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The IRS Run Amok

Treasury criticizes the IRS on conference overspending

We all have heard about the IRS targeting conservative-oriented groups for closer scrutiny and unfair questioning with respect to their application for tax-exempt-status. There is no doubt this was an unethical practice and violated the basic right for all groups to be treated equally in the oversight process regardless of their political or ideological perspective. This blog is about the abuse of taxpayer money by the IRS for excessive spending on clowns, mind readers and lavish parties during a training conference just outside Las Vegas, claims that officials awarded a $58,808 contract to a large audio and visual services firm, Royal Productions, when federal regulations require contracts of such size be reserved for small businesses.

I have blogged about similar abuses at another government agency, the General Services Administration. In April 2012, the GSA Inspector General’s Report strongly criticized the agency for wasteful spending in November 2010 in connection with spending $823,000 on a Las Vegas conference. Congress’ House Oversight and Government Reform Committee held hearings on the matter and called the GSA action indicative of a “culture of wasteful spending.”

The Treasury Inspector General (IG) for Tax Administration has come to a similar conclusion in the case of the IRS. The matter is worse in the case of the IRS because it is not only the lavish parties but the bidding process also has come under scrutiny.

The IG said the agency violated federal rules by neglecting to publish a solicitation for the contract on the government’s list of Federal Business Opportunities and by providing Royal Productions with a competing bidder’s quote for the Las Vegas conference — thus allowing the company to present a winning offer. This is basic ethics. The bidding process must be above board and confidential. It didn’t help matters from an ethical perspective that the agency paid roughly double what the contract outlined for the company’s employees’ hotel rooms, according to the report.

The problems go deeper for the IRS and seems to be ingrained in its culture. The report points out in a 2010 conference in Anaheim, the IG received a specific complaint alleging overspending at that conference and it was the most expensive IRS conference during that period. Overall, the IG found that the IRS spent $49 million on 225 conferences from 2010 through 2012.

The conference in Anaheim involved 2,609 small business executives and managers (SB/SE) at Sheraton, Marriott, and Hilton hotels and reportedly cost $4.1 million (the IRS was unable to establish exactly how much it cost). Despite the availability within the IRS of event planners, the SB/SE division used two outside event planners who received commissions from the hotels of $133,000, which were based on the number of rooms the IRS used.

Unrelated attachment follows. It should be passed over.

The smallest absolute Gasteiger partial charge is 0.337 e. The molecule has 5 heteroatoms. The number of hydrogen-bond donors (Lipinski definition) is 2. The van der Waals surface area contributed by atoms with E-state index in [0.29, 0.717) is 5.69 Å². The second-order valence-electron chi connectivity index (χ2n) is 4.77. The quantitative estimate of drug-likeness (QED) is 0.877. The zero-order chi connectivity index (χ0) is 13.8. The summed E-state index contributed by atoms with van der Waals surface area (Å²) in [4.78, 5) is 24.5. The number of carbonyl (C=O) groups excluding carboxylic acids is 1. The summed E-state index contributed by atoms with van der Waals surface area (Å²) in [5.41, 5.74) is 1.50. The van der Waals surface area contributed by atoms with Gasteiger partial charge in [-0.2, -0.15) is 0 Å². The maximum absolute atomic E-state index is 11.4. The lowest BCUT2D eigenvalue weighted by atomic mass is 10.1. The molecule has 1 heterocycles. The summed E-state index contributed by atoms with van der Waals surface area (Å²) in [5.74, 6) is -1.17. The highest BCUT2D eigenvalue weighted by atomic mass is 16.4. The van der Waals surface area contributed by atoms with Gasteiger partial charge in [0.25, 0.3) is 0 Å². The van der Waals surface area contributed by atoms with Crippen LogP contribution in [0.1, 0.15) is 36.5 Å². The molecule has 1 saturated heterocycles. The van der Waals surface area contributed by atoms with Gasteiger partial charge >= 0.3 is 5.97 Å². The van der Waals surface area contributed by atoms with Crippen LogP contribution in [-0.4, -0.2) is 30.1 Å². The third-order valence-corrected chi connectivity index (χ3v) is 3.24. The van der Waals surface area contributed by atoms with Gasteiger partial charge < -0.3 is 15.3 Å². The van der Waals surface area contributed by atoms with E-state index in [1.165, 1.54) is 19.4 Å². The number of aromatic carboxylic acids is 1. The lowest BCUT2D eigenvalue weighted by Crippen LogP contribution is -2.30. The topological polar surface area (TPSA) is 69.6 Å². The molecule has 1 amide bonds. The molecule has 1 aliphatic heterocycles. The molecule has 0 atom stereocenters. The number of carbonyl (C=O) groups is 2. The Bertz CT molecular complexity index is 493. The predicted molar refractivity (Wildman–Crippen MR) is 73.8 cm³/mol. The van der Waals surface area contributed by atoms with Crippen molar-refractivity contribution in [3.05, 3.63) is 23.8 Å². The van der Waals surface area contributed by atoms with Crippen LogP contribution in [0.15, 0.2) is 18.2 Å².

The IG also found that the IRS could have negotiated lower rates had it not accepted other benefits from the hotels including suite upgrades, two of which were presidential suites that cost between $1,500 and $3,500 per night that were provided to SB/SE division executives for $135 per night. Other benefits included free cocktails and promotional gifts, such as logoed brief bags, engraved pens, picture frames, and clocks.

There is more. The IG report mentions that the conference paid $135,350 for 15 outside speakers, including two keynote speakers. One of the keynote speakers was paid $17,000 to paint portraits of various famous people and the Statue of Liberty and give them to audience members. Three of the paintings were later sold at auction for small amounts. The second speaker was paid $27,500 for two one-hour motivational speeches on radical innovation.

Most likely some of the problem is in the data gathering and oversight of conferences and other events by IRS administrators. However, these incidents, along with the current scandal on targeting conservative groups for extra scrutiny of their applications for tax-exempt status, together reflect a culture of indifference and ethical blindness that seems to infect many agencies of the U.S. government. This is a troublesome trend because it goes against the very people to be served – the public.

In the IRS case I don’t think a general housekeeping and firing of certain employees are enough. I call on Congress to appoint an independent overseer of the IRS and do a complete audit of its processes and procedures by an independent audit firm. The public interest must be protected from encroachment on its rights by the government.

Blog posted by Steven Mintz, aka Ethics Sage, on June 6, 2013